December 17, 2007
Iím up to the big leagues now with my Promoters commentaries, which brings me to a bit of a weird spot. While I worked for WCW for almost a year, I have no idea who I should call the promoter that I worked for at that time. Ted Turner is always who people associate with WCW but he had very little if anything to do with WCW at that time, and I certainly had no interaction with the man, and doubt heíd be able to pick me out of a line up if asked. I was hired during the Russo-Bischoff regime, and met with both of them when I negotiating my WCW contract.
I believe Russo was pretty much just creative at that point, and it was with Eric that I negotiated my contract and I considered him my boss for the majority of my time there. I say majority because there were times when I worked there that I think Eric was no longer in power, but as I said before, it was generally hard to tell who was in charge of WCW during my time there.
We actually had a debate once on an International tour about who was in fact running the company and in charge of WCW. I think Kevin Nash and I finally decided that Diana Myers (Head of the Legal department) was actually in charge of WCW, because whenever there was a dispute between the office and talent, she was the one that got called. She would have to pull the respective talentís contract and decide what actions if any could be taken. We figured that pretty much made her the boss. It was a very strange place to work.
For the sake of this commentary Iíll consider Eric Bischoff my boss during my time in WCW, since he hired me, and the majority of my WCW dealing where through him. Contrary to a lot of peopleís experiences (in particular guy of my stature and place on the card) I had nothing but great experiences dealing with Eric. He was very straightforward and easy to deal with when we negotiated my contract and he always seemed to have a genuine smile on his face when we crossed paths at work after that point. After initially hiring me I didnít have many business dealings with him, so other than saying he was always pleasant and approachable when he was at work I canít say much else about him.
Creatively I dealt with either Vince Russo or Ed Ferrara. Russo I never saw eye-to-eye with nor did I cared for the man much based on the little bit I got to know him. Ed however was much more pleasant to deal with, despite not seeing eye-to-eye much with him creatively either. Thankfully Johnny Ace was my road agent through most of my WCW career and he and I got along great, so I went through him wherever possible in my dealings with the office or creative.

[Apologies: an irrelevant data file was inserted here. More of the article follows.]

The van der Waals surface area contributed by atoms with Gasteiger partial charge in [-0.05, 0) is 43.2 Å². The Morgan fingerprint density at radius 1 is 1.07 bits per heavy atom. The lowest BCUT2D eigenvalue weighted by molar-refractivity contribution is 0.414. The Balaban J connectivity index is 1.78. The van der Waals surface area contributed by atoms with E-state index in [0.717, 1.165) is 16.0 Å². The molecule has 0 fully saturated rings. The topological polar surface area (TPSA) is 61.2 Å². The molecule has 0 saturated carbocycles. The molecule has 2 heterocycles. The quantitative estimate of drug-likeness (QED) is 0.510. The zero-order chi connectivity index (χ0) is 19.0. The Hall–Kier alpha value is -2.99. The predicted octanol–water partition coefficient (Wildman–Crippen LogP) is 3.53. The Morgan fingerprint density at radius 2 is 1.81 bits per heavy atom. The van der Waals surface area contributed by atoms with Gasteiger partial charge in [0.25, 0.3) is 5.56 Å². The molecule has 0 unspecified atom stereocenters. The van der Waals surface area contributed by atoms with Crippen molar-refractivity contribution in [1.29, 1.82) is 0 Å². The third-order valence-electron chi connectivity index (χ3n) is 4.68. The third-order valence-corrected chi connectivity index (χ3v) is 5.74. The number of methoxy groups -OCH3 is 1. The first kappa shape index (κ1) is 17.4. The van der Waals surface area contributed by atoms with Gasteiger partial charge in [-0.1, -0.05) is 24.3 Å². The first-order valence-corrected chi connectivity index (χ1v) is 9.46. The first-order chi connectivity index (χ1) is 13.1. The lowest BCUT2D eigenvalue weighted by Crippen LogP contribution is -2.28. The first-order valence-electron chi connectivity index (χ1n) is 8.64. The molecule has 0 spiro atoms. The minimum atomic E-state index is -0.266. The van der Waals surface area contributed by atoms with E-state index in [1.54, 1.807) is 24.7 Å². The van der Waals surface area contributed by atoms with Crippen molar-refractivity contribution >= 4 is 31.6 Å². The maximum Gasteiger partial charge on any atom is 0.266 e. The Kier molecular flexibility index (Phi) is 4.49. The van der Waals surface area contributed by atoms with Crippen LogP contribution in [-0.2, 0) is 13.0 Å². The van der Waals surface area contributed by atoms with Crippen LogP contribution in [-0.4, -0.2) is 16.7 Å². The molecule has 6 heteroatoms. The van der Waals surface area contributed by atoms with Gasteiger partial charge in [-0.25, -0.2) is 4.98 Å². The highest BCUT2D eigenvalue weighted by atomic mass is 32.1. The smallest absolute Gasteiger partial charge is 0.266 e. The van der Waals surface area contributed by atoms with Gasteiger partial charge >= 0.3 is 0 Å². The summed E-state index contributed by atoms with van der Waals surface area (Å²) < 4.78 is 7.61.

As far as the promotion goes I loved my time in WCW. I had a very acceptable travel schedule, the office booked all of my travel, and money was extremely good. I was figured in enough to be featured on every PPV, and for the most part I got to work with great people. I wrestled with guys like Kidman, and Rey Mysterio a lot, as well as occasionally getting to work higher up the card with guys like Sting and Booker T. I also got to learn a lot getting to work with agents like Dave Finlay, Johnny Ace, and Arn Anderson. WCW was a fabulous experience and I would have been happy to finish my career there had WCW stayed in business.
Now for the fun part, was I owed money when I left WCW? You would think with WCW being such a big company and having a reputation for being a money pit that I would have no money complaints what so ever. I was after all working under a legally binding contract for a company with shit loads of money. Well guess what, I think I was (or perhaps am) owed money by WCW. This isnít a pay issue; I received my cheque every two-week like clockwork and my guarantee and nightly bonuses were all paid in full. Where the possible money issue comes from is royalties.
My WCW contract entitled me to a percentage of any merchandise I was featured in. I was only in WCW for 11 months so I didnít have much merchandise, but I did have some. I think they produced 12 dozen of the Lance Storm T-Shirt which sold out the first hour they went on sale (The NBR PPV in Vancouver) and they never made anymore. I was also featured in (or so I was told) a WCW video game. WCW put out Back Stage Assault in 2000 and Iíve been told Iím a hidden character in that game. Iíve never received royalties from a video game, so if I was in fact featured in this, or any other WCW video game, technically WCW owes me some degree of royalties.
This is in no way an issue for me. I donít imagine it would amount to much, which is why I never bothered to look into it. I know several of the top guys were looking into law suits over merchandise royalties at the end of WCW, but for my small portion, pursuing it would likely cost me more than I could possibly get in return, and I kind of get a kick out of being able to include WCW in the long list of promotions Iíve worked for that stiffed me to some degree on money.